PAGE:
In his opening remarks, Senator Mark Leno mentioned that the death penalty was not a necessary factor in ensuring public safety. After all, he said, we can lock up violent criminals for life without possibility of parole. I wonder if this position is substantive or strategic. After these remarks, it was interesting to see that, beyond the wall-to-wall objection to the death penalty, there was no consensus on other, broader perspectives on crime and punishment. Some of the activists (including yours truly) felt rather uncomfortable with this narrow definition of what is wrong with the correctional system. The answer to crime lies, perhaps, not in simply substituting the death penalty with a wholesale system of LWOP. However, framing the struggle for human rights as an issue pertaining to ALL corrections, not just the death penalty, might mean the loss of victims and their family, as well as of law enforcement entities. It's really a tough one.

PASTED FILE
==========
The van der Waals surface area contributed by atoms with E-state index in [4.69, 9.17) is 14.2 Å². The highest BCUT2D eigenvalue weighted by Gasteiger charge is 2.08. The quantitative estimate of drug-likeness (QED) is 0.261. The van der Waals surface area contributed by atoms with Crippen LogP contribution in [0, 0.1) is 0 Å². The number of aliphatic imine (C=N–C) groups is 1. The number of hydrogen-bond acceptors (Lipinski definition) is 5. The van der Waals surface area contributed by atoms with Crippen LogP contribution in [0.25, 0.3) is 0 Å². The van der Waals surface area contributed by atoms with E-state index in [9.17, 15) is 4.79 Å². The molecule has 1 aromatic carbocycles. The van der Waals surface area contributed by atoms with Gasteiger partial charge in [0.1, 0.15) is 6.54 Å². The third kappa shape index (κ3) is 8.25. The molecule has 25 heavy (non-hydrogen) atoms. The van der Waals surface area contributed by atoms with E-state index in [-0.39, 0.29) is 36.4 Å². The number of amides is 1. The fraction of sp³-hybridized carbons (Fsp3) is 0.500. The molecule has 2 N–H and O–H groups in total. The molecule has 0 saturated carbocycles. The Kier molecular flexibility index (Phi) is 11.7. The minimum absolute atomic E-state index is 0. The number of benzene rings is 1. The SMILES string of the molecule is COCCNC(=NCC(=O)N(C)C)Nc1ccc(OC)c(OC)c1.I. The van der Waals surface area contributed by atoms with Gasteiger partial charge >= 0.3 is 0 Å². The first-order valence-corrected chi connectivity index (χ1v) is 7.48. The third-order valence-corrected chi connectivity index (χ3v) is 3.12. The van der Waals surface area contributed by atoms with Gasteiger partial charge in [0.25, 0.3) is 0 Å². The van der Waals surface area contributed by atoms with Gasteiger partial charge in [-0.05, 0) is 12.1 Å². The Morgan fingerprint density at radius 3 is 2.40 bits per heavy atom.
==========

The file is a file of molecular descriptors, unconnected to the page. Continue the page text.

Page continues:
Monday, June 14, 2010
Death Penalty Activism: Narrow Coalitions
I've been thinking about the terrific meeting of the World Coalition Against the Death Penalty last Saturday. One of the most remarkable thing about the meeting was the presence of unexpected and very welcome allies: Families of victims and law enforcement agents. It was an amazing thing to see people who we are used to think of as punitive reject the zeitgeist on behalf of really considering, in depth, the meaning of supporting or objecting the death penalty. These two groups are so valuable and important that they made me think about framing questions and goals, and the challenges involved in doing so.